Edit:

Back to the horsepower loss thing. Anybody know at what elevation manufacturers rate their engine's horsepower at? Seems like it would prolly be sea-level, but damn would all those sports-car buyers in Denver be getting the shaft.
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Old 04-15-2008, 11:05 PM   #154 (permalink)
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I was shocked by the power difference that elevation calculator shows (enough that I'm skeptical about its accuracy to be honest). It's immense - and should permit people at higher elevations to get noticeably better fuel economy.
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Old 04-15-2008, 11:17 PM   #155 (permalink)
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Your work has inspired me.

thank you.
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Old 04-15-2008, 11:50 PM   #156 (permalink)
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The horsepower loss with elevation must be wrong I think.
I put in 96hp at sea level and calculated for 5000ft (Denver) and got a hp loss of 144. so I guess that means that I would have a negative 48 hp. I wonder what that would do for economy?
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Old 04-16-2008, 02:31 AM   #157 (permalink)
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Using an ideal thermodynamic cycle, backward engineering the engine efficiency using factory specs, and adjusting for 5000ft., I got a hp shift from 92 hp to 83 hp.

Assumptions made were standard temperature & pressure, no manifold vacuum, engine efficiency of 45% (admittedly high) and a constant peak HP rpm of 5600 (factory specs) for changes in altitude. I believe engine efficiency is off due to manifold vacuum assumptions, but the change is still relevant

If anyone wants the theoretical method for their own calculations, just ask. If not...an easier approximation is HP = (altitude density / sea level density)^1/2, but I'm not 100% sure on that one. In any case, good night.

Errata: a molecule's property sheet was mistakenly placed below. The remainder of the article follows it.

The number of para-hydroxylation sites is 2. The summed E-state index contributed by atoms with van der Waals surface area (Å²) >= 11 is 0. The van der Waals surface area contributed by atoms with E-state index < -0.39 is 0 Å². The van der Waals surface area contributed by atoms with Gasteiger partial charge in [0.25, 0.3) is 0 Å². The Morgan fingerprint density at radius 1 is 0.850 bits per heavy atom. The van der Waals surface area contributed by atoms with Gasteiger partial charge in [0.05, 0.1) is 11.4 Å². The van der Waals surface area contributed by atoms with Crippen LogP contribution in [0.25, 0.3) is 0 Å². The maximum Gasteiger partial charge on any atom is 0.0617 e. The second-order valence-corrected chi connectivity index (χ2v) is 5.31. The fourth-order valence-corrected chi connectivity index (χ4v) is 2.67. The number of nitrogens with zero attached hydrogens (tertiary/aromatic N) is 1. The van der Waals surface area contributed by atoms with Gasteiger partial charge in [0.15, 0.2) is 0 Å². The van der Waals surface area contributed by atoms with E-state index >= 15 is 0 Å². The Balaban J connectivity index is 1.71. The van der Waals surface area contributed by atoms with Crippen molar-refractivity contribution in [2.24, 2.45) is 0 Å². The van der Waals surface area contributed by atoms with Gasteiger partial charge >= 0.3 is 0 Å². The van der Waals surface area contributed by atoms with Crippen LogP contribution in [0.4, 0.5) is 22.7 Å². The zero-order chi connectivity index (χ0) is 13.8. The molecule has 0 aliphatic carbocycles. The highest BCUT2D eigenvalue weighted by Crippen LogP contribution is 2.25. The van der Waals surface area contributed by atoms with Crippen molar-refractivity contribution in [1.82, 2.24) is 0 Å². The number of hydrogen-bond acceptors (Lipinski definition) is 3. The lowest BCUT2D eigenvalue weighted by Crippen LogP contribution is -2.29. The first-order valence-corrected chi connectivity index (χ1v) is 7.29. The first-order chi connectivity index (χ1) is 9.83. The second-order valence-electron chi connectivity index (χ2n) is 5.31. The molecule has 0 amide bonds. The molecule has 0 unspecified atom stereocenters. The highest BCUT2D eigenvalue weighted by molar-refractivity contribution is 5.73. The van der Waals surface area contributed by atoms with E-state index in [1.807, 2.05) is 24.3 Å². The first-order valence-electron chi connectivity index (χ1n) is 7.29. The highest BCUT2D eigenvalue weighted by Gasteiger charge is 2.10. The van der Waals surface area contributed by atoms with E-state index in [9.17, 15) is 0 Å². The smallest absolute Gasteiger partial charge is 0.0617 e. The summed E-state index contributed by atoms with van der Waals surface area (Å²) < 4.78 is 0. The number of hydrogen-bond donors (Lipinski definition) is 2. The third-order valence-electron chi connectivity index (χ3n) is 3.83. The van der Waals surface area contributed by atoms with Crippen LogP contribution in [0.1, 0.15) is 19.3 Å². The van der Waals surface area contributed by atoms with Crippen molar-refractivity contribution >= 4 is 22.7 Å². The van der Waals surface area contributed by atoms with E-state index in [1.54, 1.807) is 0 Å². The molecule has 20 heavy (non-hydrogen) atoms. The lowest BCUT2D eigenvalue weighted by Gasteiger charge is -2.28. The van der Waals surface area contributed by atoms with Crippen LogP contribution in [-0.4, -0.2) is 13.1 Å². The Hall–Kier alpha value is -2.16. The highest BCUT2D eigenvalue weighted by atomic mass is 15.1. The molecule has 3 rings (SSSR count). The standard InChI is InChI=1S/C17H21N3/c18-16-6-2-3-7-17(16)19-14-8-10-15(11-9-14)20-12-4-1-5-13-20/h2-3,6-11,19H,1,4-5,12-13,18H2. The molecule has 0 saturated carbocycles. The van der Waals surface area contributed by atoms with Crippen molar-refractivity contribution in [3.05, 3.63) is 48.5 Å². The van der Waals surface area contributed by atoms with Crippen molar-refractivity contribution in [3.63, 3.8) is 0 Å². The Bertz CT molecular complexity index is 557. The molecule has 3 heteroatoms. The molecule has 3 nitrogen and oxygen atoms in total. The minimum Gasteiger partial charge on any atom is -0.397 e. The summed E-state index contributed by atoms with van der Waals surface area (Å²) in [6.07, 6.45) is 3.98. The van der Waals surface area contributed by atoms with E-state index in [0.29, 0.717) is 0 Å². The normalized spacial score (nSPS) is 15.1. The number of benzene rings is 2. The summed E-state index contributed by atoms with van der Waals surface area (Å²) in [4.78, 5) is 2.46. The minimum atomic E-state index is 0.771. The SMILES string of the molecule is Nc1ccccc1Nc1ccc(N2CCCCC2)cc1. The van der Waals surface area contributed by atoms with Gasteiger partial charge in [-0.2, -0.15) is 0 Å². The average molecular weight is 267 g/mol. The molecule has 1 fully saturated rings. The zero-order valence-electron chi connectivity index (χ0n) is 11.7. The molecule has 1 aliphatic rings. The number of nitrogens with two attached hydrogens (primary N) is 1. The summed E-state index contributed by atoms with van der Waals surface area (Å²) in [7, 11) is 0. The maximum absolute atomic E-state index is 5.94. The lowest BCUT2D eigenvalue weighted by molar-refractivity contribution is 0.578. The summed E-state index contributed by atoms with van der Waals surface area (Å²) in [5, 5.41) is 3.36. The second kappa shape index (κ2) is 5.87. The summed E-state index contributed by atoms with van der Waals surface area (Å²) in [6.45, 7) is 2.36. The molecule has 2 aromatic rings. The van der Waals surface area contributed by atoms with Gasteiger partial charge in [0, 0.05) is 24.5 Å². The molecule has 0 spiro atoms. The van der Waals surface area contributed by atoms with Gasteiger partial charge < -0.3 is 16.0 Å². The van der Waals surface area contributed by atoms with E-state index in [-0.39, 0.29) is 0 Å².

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Old 04-16-2008, 08:08 AM   #158 (permalink)
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sorry for the for the bad forumla it dose appera to be incorrect here is one that shoul be more accurate http://wahiduddin.net/calc/calc_da_rh.htm and a chart for air pressure at various altitudes http://www.engineeringtoolbox.com/ai...ure-d_462.html
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Old 04-16-2008, 10:13 PM   #159 (permalink)
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Thanks for the clarifications guys!


Edit:

P.S. - Filled up with gas today for $3.99/gallon for regular unleaded


P.P.S. - I think somethin's up with the alt-kill switch. It may not be "killing" the alternator completely. No matter the battery voltage when the car is off, when running and alt-killed the voltage hovers in the 12.3-12.7 range.
I even tried running the headlights, rear defroster, fan, radio, etc.... No voltage dip. I'll just have to run it killed for a few days and see what happens.
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Old 04-25-2008, 01:50 AM   #160 (permalink)
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So I filled up the tank today for a whopping 49mpg.


Dissapointing to say the least, especially for the first full tank with the alternator-switch. The alternator was switched "off" for about 80% of the tank.


I think that the alternator is never really getting turned completely "off" but rather the switch keeps the alt from jumping up to it's charging voltage of about 13-14 volts.

So, even with the alt-charging switch turned "off" the alt is still charging at 12.5ish volts drawing power. And when it's turned back "on" to 13.5 volts it draws even more power to charge....

So I'm going to start unbelting the alt completely when I can. We'll see if that helps this tank out at all.


Oh, and I weeded out the 2 duds from my 4 batteries. I charged each of them up with my new 12v charger (which rocks btw) and then hooked them up with jumpers to the car and ran the high-beams for 5 min, recording the voltage every 30 seconds or so.

My best battery levels out at 1 minute at 12.1 volts.
My worst battery sank below 11.6 volts within 45 seconds.

And my second worst battery became my best battery after my charger automatically went into de-sulphation mode